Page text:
Palazzo Farnese

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Piazza Farnese – Rome

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Piazza Farnese was joined with Piazza Campo dei Fiori: the two squares were combined to form a big open space.

The plaza is located in the heart of the medieval Rome.

It was named after the famous 16th century Palazzo Farnese; the development of the piazza and the palace were strictly connected. Under Pope Alexander VI the area around Campo dei Fiori started to grow in popularity. Buildings and streets were constructed to improve the district.

Palazzo Farnese, the largest Renaissance palace in Rome, was built for Cardinal Alessandro Farnese who would become Pope Paul III.

Construction began in 1514 and it was finished only in 1589. Antonio da San Gallo the Younger, Michelangelo and Giacomo della Porta were the designers.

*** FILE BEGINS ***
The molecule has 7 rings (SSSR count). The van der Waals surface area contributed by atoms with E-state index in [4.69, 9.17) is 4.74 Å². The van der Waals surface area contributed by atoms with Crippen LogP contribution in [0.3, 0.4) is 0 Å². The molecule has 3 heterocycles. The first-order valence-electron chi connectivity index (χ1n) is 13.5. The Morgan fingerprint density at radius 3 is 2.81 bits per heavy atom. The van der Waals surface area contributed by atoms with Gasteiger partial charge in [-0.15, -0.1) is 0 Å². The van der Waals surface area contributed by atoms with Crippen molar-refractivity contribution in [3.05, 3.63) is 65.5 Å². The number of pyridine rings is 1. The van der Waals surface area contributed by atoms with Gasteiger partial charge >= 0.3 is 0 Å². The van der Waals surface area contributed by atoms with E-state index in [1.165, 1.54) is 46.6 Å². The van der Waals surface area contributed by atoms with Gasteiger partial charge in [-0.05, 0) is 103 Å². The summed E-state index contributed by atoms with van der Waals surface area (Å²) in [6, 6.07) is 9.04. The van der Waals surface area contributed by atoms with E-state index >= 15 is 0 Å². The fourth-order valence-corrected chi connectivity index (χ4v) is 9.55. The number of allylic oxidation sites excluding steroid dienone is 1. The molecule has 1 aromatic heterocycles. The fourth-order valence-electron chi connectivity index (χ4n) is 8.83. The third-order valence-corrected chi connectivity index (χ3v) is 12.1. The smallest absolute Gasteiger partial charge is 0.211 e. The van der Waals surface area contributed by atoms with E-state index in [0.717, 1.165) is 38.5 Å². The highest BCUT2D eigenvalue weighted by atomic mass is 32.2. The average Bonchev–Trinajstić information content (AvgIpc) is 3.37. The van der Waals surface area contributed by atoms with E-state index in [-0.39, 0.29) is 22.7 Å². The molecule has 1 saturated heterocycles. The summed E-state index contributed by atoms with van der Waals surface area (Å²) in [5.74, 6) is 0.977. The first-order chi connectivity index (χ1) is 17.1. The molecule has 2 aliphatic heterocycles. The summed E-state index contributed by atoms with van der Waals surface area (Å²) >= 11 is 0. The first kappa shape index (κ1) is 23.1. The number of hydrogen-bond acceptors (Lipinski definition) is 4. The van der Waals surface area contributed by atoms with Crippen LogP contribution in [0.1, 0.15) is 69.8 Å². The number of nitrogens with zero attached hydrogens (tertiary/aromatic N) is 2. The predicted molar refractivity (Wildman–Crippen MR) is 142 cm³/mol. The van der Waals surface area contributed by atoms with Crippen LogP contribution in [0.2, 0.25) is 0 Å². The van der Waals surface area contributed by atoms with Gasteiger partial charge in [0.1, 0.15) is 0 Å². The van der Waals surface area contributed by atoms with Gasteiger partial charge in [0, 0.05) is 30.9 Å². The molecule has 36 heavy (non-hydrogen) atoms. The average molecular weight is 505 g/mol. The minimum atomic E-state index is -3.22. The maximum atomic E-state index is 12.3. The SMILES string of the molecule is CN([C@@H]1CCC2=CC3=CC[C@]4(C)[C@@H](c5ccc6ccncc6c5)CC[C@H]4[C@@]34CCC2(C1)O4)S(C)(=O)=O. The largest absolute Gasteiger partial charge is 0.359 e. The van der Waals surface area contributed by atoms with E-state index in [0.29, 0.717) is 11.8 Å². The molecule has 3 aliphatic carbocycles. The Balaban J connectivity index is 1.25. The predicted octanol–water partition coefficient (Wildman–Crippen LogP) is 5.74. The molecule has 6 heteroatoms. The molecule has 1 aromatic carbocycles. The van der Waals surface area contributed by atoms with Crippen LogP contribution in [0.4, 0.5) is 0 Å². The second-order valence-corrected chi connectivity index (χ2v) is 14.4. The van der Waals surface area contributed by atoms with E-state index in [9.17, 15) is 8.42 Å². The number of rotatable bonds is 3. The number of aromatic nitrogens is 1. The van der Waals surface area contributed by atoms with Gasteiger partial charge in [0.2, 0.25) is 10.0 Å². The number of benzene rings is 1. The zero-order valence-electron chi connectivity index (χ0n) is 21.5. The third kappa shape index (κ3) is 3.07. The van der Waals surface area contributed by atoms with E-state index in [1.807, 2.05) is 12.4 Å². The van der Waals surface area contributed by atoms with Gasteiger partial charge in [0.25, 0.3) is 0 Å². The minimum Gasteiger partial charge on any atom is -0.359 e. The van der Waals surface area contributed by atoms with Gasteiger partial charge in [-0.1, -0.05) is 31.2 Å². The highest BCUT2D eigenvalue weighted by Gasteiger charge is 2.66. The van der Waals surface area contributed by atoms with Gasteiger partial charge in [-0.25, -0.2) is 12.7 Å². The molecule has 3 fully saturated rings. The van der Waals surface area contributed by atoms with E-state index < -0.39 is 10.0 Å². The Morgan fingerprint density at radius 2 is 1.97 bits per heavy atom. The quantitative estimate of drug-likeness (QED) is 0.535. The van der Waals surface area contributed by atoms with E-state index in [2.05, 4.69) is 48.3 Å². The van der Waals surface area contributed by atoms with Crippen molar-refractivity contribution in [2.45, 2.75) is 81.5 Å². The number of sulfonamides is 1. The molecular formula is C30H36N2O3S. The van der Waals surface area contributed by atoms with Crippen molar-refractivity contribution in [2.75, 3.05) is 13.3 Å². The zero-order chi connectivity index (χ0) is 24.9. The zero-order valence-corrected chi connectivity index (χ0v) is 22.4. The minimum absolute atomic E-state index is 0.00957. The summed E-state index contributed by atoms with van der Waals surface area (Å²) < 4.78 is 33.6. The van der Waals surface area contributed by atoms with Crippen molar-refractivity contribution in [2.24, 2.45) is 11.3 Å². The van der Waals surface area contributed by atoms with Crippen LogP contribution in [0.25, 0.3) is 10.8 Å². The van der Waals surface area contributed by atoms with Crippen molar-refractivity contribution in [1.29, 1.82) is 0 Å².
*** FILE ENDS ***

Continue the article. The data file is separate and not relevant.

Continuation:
The building was constructed with materials taken from the Colosseum and the Caracalla’s baths. Today the Palazzo houses the French Embassy.

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In the center of the square are two stunning fountains made from granite bathtubs removed from the Roman Baths of Caracalla. On top of each of them there is a stone sculpted iris, the Farnese’s symbol.

Close to the palace is located a small church dedicated to Saint Bridget of Sweden. The Saint lived in Rome during the second half of the 14th century. After Saint Bridget death her house was converted into a church. Today we can admire a beautiful Baroque façade that was added in the 17th century.